Some of you may have experienced the drama surrounding one of the recent stack overflow podcasts. In this podcast Joel makes this comment:
"Last week I was listening to a podcast on Hanselminutes, with Robert Martin talking about the SOLID principles. It’s object-oriented design, and they’re calling it agile design, which it really, really isn’t. It’s principles for how to design your classes, and how they should work. And, when I was listening to them, they all sounded to me like extremely bureaucratic programming that came from the mind of somebody that has not written a lot of code, frankly."
You will not be surprised to find out that many people were very upset about this. Interestingly though, it honestly didn’t get me all that fired up because I know that Joel has basically created his online persona out of taking contrarian positions. I just figured that it was probably a carefully crafted move to drum up some online controversy and that a few days or weeks later it would die down.
I thought that until today I came across this post on Coding Horror which wasn’t so bad until I started reading through the comments. Only when I started reading through the comments did I really start to feel a sense of dismay at the current state of software development. I read about 50 different version of this:
"I’m a cowboy programmer who just wants to write my software the way that I want to write it. Sure, I might listen to other people a little bit, but I think I know better how to design software. So I’ll listen to what they have to say, take the pieces I like, and go off on my merry way."
I have never been so reminded of how immature our industry is than at this point. And I’m not talking about the individual people, I’m talking about the fact that we have sitting in front of us a really good chance at introducing a little bit of rigor into the way that we think about and implement software systems, but people just blow it off. People just want the easy way out, and they don’t want to take the time to actually have to learn and apply some of this stuff.
Check out the first comment on Jeff’s post:
I’ll tell you one thing, the Gang of Four book is probably one of my most disappointing programming reads of all time. Completely useless to me. Strange that I can have a successful programming career without understanding that book…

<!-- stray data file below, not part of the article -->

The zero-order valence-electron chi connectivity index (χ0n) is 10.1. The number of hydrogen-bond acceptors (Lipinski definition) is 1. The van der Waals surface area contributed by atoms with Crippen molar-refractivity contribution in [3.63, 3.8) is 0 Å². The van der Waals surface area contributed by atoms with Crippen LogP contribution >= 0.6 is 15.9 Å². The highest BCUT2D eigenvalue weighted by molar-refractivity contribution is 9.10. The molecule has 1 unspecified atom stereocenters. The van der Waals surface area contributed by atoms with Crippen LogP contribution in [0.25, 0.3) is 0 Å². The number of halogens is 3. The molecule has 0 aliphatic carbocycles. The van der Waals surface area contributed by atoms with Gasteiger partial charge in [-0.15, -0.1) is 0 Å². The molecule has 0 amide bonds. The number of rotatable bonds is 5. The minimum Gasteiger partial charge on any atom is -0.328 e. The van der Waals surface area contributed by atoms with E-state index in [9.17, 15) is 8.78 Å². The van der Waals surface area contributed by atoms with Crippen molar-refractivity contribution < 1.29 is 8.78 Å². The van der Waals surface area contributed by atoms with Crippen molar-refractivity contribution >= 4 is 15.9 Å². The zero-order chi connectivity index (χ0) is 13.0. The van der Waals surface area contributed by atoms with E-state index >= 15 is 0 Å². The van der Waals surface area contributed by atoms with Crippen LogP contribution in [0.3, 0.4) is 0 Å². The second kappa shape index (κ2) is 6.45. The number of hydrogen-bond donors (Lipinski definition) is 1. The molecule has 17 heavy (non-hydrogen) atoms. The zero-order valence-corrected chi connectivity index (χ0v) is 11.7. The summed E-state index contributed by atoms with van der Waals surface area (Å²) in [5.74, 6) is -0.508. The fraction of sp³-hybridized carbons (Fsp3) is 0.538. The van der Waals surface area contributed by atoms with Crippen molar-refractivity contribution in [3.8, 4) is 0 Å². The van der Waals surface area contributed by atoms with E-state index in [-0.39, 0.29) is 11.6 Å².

I wanted to fall out of my chair. You are unbelievably lucky to be in a field where the people that wrote that book are still alive. As Mehran Sahami said, it is like "Geometers living in the time of Euclid". We are now in the process of guiding our industry into a realm where we need to start having a better understanding of how systems are designed and interacted with. We can’t keep going on forever acting like we can’t take anything that we have learned from system to system or that someone else’s system has nothing to teach us. Why would you ever rely on only your own experience when you have the experience of hundreds of the greatest minds in the world at your fingertips? I would encourage you to go out and pick up some books by some of the greatest minds of our field, and then go to their blogs or interact with them on Twitter.
Whether you like it or not, you are part of this industry, and that means that you hold the keys for how others see your job and the work that you produce. If you don’t take pride in your work, and you don’t treat your work as a craft, then neither will they. They will see you as a cog who hammers out code and duct tapes his way to "success". I don’t think that this is in either yours or my best interest.
Here in Richmond we have recently re-branded one of our local groups as the "Richmond Software Craftsmanship Group". Even though we aren’t all experts, we are concerned with the overall view of our profession as a craft that should be studied and perfected. With a craft comes techniques and tools that we cannot create or think up ourselves. Sure it is all about creativity, but you need to save your creativity for when you really have a problem that other minds have not put serious effort into.
So get out there, and please, please, ask for help. Don’t pick up the GoF book and put it down in desperation. If you don’t have anyone local to help you, then go get a book that takes a more intro approach like Head First Design Patterns. Get out there and find a group that is interested in Software Craftsmanship, and if you don’t find one, then start one! Get excited about software and about design and you may find yourself taking a little more pride in your work!